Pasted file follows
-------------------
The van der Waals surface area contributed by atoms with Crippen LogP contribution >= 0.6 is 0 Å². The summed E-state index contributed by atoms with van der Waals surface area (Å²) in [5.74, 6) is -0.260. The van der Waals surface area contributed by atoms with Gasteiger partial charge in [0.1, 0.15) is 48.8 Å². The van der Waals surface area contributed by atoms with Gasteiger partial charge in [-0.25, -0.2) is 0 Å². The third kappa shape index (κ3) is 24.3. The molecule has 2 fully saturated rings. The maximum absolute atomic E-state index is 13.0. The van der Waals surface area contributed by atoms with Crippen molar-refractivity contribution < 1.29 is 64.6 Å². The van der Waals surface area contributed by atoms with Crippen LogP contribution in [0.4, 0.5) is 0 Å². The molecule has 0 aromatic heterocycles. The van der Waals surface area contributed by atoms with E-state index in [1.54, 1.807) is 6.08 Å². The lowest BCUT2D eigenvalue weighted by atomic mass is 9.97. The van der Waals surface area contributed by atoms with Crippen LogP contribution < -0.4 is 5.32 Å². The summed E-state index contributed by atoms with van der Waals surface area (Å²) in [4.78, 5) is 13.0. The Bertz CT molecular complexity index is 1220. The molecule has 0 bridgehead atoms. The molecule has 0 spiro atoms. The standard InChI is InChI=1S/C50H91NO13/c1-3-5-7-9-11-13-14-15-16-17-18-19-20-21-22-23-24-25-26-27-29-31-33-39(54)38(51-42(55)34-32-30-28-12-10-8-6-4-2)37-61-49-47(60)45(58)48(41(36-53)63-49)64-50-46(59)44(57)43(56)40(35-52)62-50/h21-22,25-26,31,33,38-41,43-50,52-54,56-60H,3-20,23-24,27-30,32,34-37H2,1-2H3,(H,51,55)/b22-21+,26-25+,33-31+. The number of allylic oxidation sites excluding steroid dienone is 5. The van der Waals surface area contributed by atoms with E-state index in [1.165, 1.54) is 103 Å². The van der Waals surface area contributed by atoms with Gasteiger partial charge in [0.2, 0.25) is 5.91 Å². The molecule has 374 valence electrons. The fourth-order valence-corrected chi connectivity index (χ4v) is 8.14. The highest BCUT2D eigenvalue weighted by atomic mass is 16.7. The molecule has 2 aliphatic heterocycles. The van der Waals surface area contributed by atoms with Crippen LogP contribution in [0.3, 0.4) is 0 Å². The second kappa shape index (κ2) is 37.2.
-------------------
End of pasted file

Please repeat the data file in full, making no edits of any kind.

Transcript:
The van der Waals surface area contributed by atoms with Crippen LogP contribution >= 0.6 is 0 Å². The summed E-state index contributed by atoms with van der Waals surface area (Å²) in [5.74, 6) is -0.260. The van der Waals surface area contributed by atoms with Gasteiger partial charge in [0.1, 0.15) is 48.8 Å². The van der Waals surface area contributed by atoms with Gasteiger partial charge in [-0.25, -0.2) is 0 Å². The third kappa shape index (κ3) is 24.3. The molecule has 2 fully saturated rings. The maximum absolute atomic E-state index is 13.0. The van der Waals surface area contributed by atoms with Crippen molar-refractivity contribution < 1.29 is 64.6 Å². The van der Waals surface area contributed by atoms with Crippen LogP contribution in [0.4, 0.5) is 0 Å². The molecule has 0 aromatic heterocycles. The van der Waals surface area contributed by atoms with E-state index in [1.54, 1.807) is 6.08 Å². The lowest BCUT2D eigenvalue weighted by atomic mass is 9.97. The van der Waals surface area contributed by atoms with Crippen LogP contribution < -0.4 is 5.32 Å². The summed E-state index contributed by atoms with van der Waals surface area (Å²) in [4.78, 5) is 13.0. The Bertz CT molecular complexity index is 1220. The molecule has 0 bridgehead atoms. The molecule has 0 spiro atoms. The standard InChI is InChI=1S/C50H91NO13/c1-3-5-7-9-11-13-14-15-16-17-18-19-20-21-22-23-24-25-26-27-29-31-33-39(54)38(51-42(55)34-32-30-28-12-10-8-6-4-2)37-61-49-47(60)45(58)48(41(36-53)63-49)64-50-46(59)44(57)43(56)40(35-52)62-50/h21-22,25-26,31,33,38-41,43-50,52-54,56-60H,3-20,23-24,27-30,32,34-37H2,1-2H3,(H,51,55)/b22-21+,26-25+,33-31+. The number of allylic oxidation sites excluding steroid dienone is 5. The van der Waals surface area contributed by atoms with E-state index in [1.165, 1.54) is 103 Å². The van der Waals surface area contributed by atoms with Gasteiger partial charge in [0.2, 0.25) is 5.91 Å². The molecule has 374 valence electrons. The fourth-order valence-corrected chi connectivity index (χ4v) is 8.14. The highest BCUT2D eigenvalue weighted by atomic mass is 16.7. The molecule has 2 aliphatic heterocycles. The van der Waals surface area contributed by atoms with Crippen LogP contribution in [0.3, 0.4) is 0 Å². The second kappa shape index (κ2) is 37.2.